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A 36-year-old otherwise healthy man who presents with two weeks of sore throat and associated hoarse voice, followed by 5 days of odynophagia. He denies fevers or chills. He does not smoke tobacco.
No medical or surgical history. No home medications. No allergies.
Triage vital signs
BP: 135/83 mm Hg, heart rate: 61, temperature: 36.8°C, respirations: 16, SpO2: 100%.
Young man resting comfortably in bed. Non-toxic appearing. The patient was noted to have a ‘hot potato’ voice. Examination apart from intraoral was benign. Oral examination was notable for bilateral erythematous and swollen peritonsillar regions, left greater than right (figure 1).
None were drawn.
What are the indications for performing a point-of-care ultrasound (POCUS) of the peritonsillar region?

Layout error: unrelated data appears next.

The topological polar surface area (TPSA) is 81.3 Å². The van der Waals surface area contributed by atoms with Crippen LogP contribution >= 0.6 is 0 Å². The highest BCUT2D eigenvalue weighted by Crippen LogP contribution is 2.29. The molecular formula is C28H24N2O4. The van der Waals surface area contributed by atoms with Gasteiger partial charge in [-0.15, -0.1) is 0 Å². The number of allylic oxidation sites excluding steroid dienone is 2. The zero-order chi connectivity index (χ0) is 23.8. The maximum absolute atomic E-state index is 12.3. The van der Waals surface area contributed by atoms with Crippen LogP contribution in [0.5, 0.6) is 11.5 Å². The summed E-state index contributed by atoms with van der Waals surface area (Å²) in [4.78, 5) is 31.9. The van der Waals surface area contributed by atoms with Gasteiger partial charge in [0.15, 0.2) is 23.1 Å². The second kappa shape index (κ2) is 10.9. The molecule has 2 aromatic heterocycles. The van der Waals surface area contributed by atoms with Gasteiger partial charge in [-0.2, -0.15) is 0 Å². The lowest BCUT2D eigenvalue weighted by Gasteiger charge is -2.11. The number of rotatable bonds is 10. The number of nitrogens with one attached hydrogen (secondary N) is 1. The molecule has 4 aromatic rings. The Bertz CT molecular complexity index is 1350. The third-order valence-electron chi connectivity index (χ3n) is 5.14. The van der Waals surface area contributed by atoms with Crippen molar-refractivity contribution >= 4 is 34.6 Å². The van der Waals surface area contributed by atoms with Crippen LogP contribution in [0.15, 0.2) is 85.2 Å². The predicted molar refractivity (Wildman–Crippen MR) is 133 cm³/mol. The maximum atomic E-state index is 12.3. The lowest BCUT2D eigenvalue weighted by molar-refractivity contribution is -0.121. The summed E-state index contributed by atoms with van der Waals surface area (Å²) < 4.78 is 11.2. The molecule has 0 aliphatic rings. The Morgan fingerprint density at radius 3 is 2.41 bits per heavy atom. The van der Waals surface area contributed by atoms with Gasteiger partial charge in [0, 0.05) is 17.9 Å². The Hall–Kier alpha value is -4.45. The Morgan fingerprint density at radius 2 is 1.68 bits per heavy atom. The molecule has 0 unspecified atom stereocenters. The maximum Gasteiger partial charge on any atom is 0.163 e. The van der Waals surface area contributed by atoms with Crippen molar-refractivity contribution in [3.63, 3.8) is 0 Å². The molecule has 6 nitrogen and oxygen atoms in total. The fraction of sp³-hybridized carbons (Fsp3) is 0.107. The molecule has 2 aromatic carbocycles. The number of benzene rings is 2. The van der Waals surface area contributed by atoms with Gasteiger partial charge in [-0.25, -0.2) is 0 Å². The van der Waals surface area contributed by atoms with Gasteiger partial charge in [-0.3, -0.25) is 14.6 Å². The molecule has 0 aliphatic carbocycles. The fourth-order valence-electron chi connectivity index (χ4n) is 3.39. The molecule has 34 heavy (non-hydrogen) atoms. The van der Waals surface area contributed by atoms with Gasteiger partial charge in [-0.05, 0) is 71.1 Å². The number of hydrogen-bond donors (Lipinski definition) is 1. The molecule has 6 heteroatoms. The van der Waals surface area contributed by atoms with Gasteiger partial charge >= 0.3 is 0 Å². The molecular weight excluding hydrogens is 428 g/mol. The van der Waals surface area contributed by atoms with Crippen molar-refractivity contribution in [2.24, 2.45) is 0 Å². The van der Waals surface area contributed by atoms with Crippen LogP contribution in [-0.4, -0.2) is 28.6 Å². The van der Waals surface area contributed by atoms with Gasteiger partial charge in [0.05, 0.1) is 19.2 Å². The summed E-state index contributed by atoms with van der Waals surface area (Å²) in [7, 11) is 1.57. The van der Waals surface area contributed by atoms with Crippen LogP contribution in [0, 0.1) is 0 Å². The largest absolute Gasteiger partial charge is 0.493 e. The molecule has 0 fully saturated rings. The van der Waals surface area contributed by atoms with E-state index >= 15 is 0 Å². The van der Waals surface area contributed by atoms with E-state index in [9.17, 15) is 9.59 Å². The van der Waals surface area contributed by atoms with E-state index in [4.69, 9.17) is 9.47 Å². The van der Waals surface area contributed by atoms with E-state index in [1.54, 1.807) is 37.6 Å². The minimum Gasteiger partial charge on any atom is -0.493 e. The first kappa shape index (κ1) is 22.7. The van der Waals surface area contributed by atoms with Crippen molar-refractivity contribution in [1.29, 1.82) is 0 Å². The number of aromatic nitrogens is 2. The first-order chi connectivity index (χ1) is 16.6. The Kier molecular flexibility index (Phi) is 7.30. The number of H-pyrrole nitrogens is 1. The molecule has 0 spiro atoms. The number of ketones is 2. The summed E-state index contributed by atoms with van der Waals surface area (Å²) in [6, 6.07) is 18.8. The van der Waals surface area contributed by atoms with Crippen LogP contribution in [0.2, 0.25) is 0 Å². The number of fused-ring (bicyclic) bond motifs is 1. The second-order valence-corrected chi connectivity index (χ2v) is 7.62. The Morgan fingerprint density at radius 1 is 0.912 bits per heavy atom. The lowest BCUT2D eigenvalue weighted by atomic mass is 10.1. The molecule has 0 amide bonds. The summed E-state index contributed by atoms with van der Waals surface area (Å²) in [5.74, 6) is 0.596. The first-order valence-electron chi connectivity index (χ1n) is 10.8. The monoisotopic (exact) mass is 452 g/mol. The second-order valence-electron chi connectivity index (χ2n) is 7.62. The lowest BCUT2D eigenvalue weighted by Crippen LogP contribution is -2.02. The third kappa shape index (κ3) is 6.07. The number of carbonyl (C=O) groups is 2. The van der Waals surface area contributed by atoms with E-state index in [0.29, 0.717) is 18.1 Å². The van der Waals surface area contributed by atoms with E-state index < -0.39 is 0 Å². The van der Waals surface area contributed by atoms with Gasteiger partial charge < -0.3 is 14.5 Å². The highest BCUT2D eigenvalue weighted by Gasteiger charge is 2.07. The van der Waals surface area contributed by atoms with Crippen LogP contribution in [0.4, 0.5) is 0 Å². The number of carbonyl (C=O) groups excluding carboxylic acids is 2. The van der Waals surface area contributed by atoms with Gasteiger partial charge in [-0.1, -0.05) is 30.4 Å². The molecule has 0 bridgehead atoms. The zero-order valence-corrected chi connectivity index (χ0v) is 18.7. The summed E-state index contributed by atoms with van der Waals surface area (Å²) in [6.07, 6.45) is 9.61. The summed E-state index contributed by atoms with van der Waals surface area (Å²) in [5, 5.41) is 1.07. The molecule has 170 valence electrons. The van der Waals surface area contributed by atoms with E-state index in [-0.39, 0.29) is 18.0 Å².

Indications for this examination include evaluating for peritonsillar abscess. A peritonsillar abscess typically progresses from tonsillitis to peritonsillar cellulitis and then grows into an abscess. As with most soft-tissue infections, ultrasound can be used as a medium for diagnosing abscesses.1
Which probe is most ideal in the assessment of peritonsillar region?
Images are obtained by with the use of the endocavitary transducer. Remember to keep your thumb aligned with the marker dot when using the endocavitary probe and to …
Handling editor Simon Carley
Contributors We are not using figures/tables from another publication. JRB was the first author of the article and RK was the secondary author.
Funding The authors have not declared a specific grant for this research from any funding agency in the public, commercial or not-for-profit sectors.
Competing interests None declared.
Provenance and peer review Not commissioned; externally peer reviewed.
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